Sunday, July 14, 2013


It's that time of year, when there are babes in the woods.

This is a common nighthawk nest. you can tell it is a nest because of the eggs. Otherwise it would just be sandy ground. They don't put much effort into nest building. But they do have nicely camouflaged eggs (you do see two eggs, don't you?).

The birds themselves are rather well camouflaged. Mom is sitting on two chicks in this picture. Mom is the striped bump in the center of the image (click any image to bigafy).

Here are the two chicks mom was incubating. I think they are facing away from us. I was standing two feet away and couldn't tell. What do you think?


Not all birds are so well camouflaged. Nor need to be. This prairie warbler chick was able to get about easily enough on its own. Although it still depended on mom and dad for food. And neither mom nor dad seemed all that happy when it wandered over to check us out. It was the presence of mom and dad that clued me into the fledgling's species.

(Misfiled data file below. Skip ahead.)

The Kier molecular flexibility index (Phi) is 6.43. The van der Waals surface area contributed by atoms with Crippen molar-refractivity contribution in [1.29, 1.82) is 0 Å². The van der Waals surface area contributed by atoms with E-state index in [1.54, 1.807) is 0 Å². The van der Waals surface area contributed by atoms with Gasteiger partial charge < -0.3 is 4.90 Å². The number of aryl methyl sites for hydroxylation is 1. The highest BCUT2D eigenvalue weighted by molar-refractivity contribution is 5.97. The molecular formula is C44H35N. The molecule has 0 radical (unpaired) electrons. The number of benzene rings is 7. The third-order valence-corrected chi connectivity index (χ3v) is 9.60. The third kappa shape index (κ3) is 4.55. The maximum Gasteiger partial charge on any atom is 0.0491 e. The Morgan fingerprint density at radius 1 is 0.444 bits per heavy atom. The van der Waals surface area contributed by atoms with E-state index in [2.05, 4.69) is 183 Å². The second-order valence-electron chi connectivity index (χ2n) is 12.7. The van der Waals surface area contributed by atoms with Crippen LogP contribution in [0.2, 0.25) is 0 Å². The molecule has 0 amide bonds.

City birds are much easier to recognize. Like this fledgling robin on a car outside my girlfriend's house in Philadelphia. If you look closely you'll see that it is perched on a branch. It seemed quite unconcerned with me or any of the other passersby. A true denizen of the city.


Back in the country and not all that far form the nighthawks, I came across this now empty nursery. It is a turtle nest. The hole in the center is where the baby turtles crawled out. If you look closely you can see some eggshells. Curled up white things. There are two directly below the hole. I've found plenty of such nests in my wanderings. I've yet to be there when the turtles emerge. I'll just have to keep looking.

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